Let There Be Sight! Introducing the Bionic Eye

For most of us, the ability to see is something that we take for granted, but could not live without. For nearly 300 million other people, the notion of sight is merely a fantastical dream, something that can only be imagined. But the days of permanent blindness are numbered. Through the marvels of modern technology, those who have lost their sight due to retinal disorders – such as age related macular degeneration – may soon be able see objects and even large text.

The current method is a bionic eye, or retinal implant, which is a battery operated implant connected to the retina through electrodes and battery, connected by a wire that is fitted behind the ear. On early UK trials of the device, this has enabled some completely blind patients to recognise light and even perceive objects.

A newer development, however, is in a pair of hi-tech spectacles. Similar to a solar panel placed over the retina, the patient can wear a pair of glasses fitted with a special camera that will pick up images from the persons eye line, and then fire beams of infrared light at a microchip, which then sends image signals towards the brain.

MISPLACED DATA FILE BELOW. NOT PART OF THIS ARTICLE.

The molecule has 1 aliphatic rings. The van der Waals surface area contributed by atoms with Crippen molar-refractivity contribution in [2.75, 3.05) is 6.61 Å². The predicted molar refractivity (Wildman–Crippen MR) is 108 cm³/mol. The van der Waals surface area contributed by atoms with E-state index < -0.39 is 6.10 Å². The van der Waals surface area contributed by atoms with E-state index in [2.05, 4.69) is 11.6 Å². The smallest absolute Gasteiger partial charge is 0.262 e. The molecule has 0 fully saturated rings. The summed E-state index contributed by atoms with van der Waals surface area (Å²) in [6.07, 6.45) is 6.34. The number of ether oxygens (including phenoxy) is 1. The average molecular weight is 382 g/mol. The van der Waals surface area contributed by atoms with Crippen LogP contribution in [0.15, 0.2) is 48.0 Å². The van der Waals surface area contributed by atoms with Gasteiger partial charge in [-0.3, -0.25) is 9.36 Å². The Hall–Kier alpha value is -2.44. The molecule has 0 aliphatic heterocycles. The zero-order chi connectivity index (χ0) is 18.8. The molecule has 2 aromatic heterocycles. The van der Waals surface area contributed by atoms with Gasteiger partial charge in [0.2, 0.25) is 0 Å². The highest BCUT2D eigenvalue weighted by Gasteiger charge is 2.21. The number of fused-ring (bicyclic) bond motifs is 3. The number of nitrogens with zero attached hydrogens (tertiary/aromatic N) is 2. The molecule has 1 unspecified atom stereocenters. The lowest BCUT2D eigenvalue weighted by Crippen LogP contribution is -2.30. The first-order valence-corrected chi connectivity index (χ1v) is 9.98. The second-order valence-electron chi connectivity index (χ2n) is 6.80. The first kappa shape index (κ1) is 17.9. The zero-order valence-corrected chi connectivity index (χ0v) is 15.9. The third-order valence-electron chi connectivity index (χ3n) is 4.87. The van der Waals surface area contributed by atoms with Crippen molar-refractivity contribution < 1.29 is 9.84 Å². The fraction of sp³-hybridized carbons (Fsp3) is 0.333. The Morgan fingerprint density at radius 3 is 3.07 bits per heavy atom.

While for the time being this won’t restore vision completely, researchers at Stanford University promise to restore useful sight to the person using this device. Technology is constantly adapting and moving forward, so it is suspected that a new revolution in the project is due anytime within the next few years.

The new surgical process is believed to be a simpler method than alternative options, and also ends any need for wiring. This method is currently being tested on rats, and has produced some promising results.

My Granddad is registered blind through glaucoma, so I have personal experience of what it is like to have a loved one who can’t identify you. With an aging population, this cure for loss of sight would be a fantastic achievement in eliminating as many stumbling blocks that we as humans encounter through our lives. Young children involved in accidents or with unfortunate eye diseases may not have to remain permanently blinded. Older people will be able to see their families grow-up.

Let’s hope this fantastic research continues to excel.

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